MADISON, Wis. - The Wisconsin National Guard stands ready to assist civilian authorities supporting Hurricane Sandy relief efforts in the impacted regions, Gov. Scott Walker said Tuesday.
"Wisconsin's outstanding National Guard is ready to help those affected by Hurricane Sandy," Walker said. "As our nation braces for this massive storm, Wisconsin is hoping for the best, but preparing for the worst. If resources are needed, Wisconsin stands ready to deploy the National Guard for assistance."
According to Col. Mark Michie, director of the Wisconsin National Guard's domestic operations, Wisconsin Guard members have been identified to provide support if requested as part of a FEMA Region V ground task force. Wisconsin National Guard assets have not been requested yet, but Wisconsin has more than a dozen force packages available.
There is precedent for this type of response - the Wisconsin National Guard supported relief efforts following Hurricane Katrina in 2005, and ice storms in Kentucky and floods in North Dakota in 2009. Emergency Management Assistance Compacts - ratified by Congress and law in all 50 states, the District of Columbia, Puerto Rico, Guam and the U.S. Virgin Islands - allow states to provide mutual aid if needed.
Defense Secretary Leon Panetta has agreed with governors in Maryland, New Hampshire, New York, New jersey, Massachusetts and Rhode Island to appoint dual status commanders - National Guard general officers authorized to command both federal forces and National Guard troops on state duty. This special authority enables dual commanders to effectively integrate defense support operations and capability requested by governors.
Brig. Gen. Scott Legwold, director of the Wisconsin National Guard Joint Staff, oversees domestic operations in Wisconsin such as National Guard response efforts for floods, snowstorms and tornadoes. He is qualified to serve as a dual status commander in Wisconsin should the need arise, and understands the role dual status commanders will play on the East Coast.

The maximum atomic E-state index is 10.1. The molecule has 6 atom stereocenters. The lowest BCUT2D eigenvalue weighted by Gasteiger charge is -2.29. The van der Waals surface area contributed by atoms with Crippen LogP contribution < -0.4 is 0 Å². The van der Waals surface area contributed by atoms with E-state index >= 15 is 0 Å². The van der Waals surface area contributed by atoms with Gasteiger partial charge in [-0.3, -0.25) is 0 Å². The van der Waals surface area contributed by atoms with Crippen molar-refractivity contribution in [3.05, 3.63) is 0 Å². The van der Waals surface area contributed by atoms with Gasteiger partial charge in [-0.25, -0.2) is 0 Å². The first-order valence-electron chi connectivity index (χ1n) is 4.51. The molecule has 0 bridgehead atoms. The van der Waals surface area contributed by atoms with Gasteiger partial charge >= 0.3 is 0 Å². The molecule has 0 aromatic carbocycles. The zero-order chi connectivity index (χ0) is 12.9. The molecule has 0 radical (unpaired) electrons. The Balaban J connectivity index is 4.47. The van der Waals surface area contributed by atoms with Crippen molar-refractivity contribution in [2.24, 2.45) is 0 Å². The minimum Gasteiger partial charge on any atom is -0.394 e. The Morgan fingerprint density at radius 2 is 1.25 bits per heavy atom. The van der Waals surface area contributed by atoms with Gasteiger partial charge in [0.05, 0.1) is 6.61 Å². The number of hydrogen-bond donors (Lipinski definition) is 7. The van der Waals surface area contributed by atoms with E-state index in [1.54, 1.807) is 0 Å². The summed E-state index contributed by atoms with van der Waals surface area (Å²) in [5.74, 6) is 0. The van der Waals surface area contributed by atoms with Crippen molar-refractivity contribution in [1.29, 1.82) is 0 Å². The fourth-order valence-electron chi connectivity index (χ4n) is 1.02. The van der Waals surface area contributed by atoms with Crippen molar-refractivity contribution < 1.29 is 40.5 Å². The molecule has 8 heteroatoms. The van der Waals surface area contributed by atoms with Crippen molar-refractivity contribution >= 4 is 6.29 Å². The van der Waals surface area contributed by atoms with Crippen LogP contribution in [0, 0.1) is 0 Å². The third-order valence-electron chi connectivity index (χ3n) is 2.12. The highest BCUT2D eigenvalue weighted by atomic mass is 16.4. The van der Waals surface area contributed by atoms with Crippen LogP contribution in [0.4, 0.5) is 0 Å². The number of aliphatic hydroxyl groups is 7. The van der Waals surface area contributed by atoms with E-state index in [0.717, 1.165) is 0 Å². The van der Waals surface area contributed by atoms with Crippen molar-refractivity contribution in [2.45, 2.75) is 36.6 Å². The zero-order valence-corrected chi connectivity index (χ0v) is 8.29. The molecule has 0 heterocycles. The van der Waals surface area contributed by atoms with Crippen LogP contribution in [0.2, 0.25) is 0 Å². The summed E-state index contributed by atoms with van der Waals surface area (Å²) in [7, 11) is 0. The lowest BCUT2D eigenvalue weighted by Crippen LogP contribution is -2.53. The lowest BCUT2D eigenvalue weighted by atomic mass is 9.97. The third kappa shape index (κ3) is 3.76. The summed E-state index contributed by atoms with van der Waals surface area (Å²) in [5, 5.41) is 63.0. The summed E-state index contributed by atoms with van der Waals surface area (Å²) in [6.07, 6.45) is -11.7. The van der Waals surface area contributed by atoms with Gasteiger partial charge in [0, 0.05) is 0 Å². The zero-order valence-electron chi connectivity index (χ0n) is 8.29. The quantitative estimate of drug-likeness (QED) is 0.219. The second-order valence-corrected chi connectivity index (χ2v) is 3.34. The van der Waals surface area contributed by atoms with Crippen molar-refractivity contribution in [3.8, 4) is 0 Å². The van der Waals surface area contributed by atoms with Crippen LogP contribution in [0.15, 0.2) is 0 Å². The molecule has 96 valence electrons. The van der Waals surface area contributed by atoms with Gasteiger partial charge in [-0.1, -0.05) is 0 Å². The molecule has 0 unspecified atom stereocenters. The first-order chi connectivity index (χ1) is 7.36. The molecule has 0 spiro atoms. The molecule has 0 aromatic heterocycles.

"No other organization has the National Guard's combination of size, skills, training and experience, placement across the nation, command and communications infrastructure, and the legal flexibility to support civil authorities at a moment's notice," Legwold said. "If needed, we can draw on that expertise to best apply active duty assets, such as personnel and equipment, after disaster strikes to save lives, ease human suffering and help restore normalcy."
The National Guard Bureau reports that more than 61,100 National Guard troops are available to assist civilian authorities supporting relief efforts in the impacted regions. Among the assets the National Guard can bring to the effort include nearly 140 helicopters for search and rescue, reconnaissance, and personnel/cargo transport missions.
Gen. Frank Grass, chief of the National Guard Bureau, said as the nation's first military responder - is closely monitoring Hurricane Sandy and coordinating with federal, state and local partners in a cooperative effort to save lives, protect property and support recovery efforts.
"Units across the National Guard are making the necessary preparations to respond to the needs of any states affected by Hurricane Sandy," Grass said. "Rest assured the National Guard is poised and ready to provide proven responders and capabilities."
Sgt. 1st Class Jim Greenhill of the National Guard Bureau contributed to this report